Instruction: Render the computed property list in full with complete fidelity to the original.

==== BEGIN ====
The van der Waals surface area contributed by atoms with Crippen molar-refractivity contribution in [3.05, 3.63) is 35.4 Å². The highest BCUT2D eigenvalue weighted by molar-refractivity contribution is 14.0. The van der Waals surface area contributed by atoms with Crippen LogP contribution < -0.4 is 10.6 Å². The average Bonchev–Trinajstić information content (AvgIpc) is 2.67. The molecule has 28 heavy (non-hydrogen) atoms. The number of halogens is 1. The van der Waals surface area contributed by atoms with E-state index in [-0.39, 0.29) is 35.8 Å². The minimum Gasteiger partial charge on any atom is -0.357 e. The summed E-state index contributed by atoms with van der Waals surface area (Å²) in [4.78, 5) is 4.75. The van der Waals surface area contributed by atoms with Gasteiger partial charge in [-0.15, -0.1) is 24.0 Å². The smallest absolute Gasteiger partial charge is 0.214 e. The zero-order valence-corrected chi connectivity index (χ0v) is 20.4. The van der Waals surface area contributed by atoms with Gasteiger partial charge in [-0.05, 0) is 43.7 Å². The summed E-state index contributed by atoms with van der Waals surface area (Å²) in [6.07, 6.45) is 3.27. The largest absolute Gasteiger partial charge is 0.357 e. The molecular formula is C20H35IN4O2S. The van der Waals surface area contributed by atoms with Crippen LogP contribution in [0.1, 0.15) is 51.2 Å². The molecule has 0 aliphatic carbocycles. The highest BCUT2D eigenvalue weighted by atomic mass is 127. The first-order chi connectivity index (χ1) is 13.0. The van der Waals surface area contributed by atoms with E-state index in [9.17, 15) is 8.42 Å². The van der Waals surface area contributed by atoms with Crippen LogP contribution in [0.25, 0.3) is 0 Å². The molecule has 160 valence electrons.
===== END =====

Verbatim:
The van der Waals surface area contributed by atoms with Crippen molar-refractivity contribution in [3.05, 3.63) is 35.4 Å². The highest BCUT2D eigenvalue weighted by molar-refractivity contribution is 14.0. The van der Waals surface area contributed by atoms with Crippen LogP contribution < -0.4 is 10.6 Å². The average Bonchev–Trinajstić information content (AvgIpc) is 2.67. The molecule has 28 heavy (non-hydrogen) atoms. The number of halogens is 1. The van der Waals surface area contributed by atoms with E-state index in [-0.39, 0.29) is 35.8 Å². The minimum Gasteiger partial charge on any atom is -0.357 e. The summed E-state index contributed by atoms with van der Waals surface area (Å²) in [4.78, 5) is 4.75. The van der Waals surface area contributed by atoms with Gasteiger partial charge in [-0.15, -0.1) is 24.0 Å². The smallest absolute Gasteiger partial charge is 0.214 e. The zero-order valence-corrected chi connectivity index (χ0v) is 20.4. The van der Waals surface area contributed by atoms with Gasteiger partial charge in [-0.05, 0) is 43.7 Å². The summed E-state index contributed by atoms with van der Waals surface area (Å²) in [6.07, 6.45) is 3.27. The largest absolute Gasteiger partial charge is 0.357 e. The molecular formula is C20H35IN4O2S. The van der Waals surface area contributed by atoms with Crippen LogP contribution in [0.1, 0.15) is 51.2 Å². The molecule has 0 aliphatic carbocycles. The highest BCUT2D eigenvalue weighted by atomic mass is 127. The first-order chi connectivity index (χ1) is 13.0. The van der Waals surface area contributed by atoms with E-state index in [9.17, 15) is 8.42 Å². The van der Waals surface area contributed by atoms with Crippen LogP contribution in [0.25, 0.3) is 0 Å². The molecule has 160 valence electrons.